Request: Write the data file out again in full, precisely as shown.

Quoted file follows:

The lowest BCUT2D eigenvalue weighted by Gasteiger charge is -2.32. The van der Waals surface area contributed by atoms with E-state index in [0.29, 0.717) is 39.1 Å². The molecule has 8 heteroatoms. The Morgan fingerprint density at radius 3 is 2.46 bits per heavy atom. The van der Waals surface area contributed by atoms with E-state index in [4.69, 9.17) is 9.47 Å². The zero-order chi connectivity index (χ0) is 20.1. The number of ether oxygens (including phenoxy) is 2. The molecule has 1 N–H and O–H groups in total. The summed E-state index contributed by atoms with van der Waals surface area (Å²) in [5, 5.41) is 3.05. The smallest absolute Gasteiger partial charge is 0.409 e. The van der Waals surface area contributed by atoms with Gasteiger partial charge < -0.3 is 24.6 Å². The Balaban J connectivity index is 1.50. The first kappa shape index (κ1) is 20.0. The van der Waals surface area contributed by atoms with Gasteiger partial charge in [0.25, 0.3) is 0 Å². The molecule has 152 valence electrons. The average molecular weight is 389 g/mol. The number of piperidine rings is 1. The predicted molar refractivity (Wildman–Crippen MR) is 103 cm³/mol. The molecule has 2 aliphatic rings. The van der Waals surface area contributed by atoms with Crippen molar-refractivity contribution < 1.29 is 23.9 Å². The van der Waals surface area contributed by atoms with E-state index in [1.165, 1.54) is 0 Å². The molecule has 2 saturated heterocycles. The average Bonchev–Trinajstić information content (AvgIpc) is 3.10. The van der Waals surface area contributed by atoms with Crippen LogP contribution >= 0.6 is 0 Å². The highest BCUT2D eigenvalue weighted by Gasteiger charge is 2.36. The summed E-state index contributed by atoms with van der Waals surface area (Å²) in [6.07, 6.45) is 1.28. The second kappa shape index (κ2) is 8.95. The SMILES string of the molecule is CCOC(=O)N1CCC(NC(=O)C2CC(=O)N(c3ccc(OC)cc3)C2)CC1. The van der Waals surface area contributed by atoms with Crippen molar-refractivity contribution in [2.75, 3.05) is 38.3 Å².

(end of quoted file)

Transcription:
The lowest BCUT2D eigenvalue weighted by Gasteiger charge is -2.32. The van der Waals surface area contributed by atoms with E-state index in [0.29, 0.717) is 39.1 Å². The molecule has 8 heteroatoms. The Morgan fingerprint density at radius 3 is 2.46 bits per heavy atom. The van der Waals surface area contributed by atoms with E-state index in [4.69, 9.17) is 9.47 Å². The zero-order chi connectivity index (χ0) is 20.1. The number of ether oxygens (including phenoxy) is 2. The molecule has 1 N–H and O–H groups in total. The summed E-state index contributed by atoms with van der Waals surface area (Å²) in [5, 5.41) is 3.05. The smallest absolute Gasteiger partial charge is 0.409 e. The van der Waals surface area contributed by atoms with Gasteiger partial charge < -0.3 is 24.6 Å². The Balaban J connectivity index is 1.50. The first kappa shape index (κ1) is 20.0. The van der Waals surface area contributed by atoms with Gasteiger partial charge in [0.25, 0.3) is 0 Å². The molecule has 152 valence electrons. The average molecular weight is 389 g/mol. The number of piperidine rings is 1. The predicted molar refractivity (Wildman–Crippen MR) is 103 cm³/mol. The molecule has 2 aliphatic rings. The van der Waals surface area contributed by atoms with Crippen molar-refractivity contribution < 1.29 is 23.9 Å². The van der Waals surface area contributed by atoms with E-state index in [1.165, 1.54) is 0 Å². The molecule has 2 saturated heterocycles. The average Bonchev–Trinajstić information content (AvgIpc) is 3.10. The van der Waals surface area contributed by atoms with Crippen LogP contribution >= 0.6 is 0 Å². The highest BCUT2D eigenvalue weighted by Gasteiger charge is 2.36. The summed E-state index contributed by atoms with van der Waals surface area (Å²) in [6.07, 6.45) is 1.28. The second kappa shape index (κ2) is 8.95. The SMILES string of the molecule is CCOC(=O)N1CCC(NC(=O)C2CC(=O)N(c3ccc(OC)cc3)C2)CC1. The van der Waals surface area contributed by atoms with Crippen molar-refractivity contribution in [2.75, 3.05) is 38.3 Å².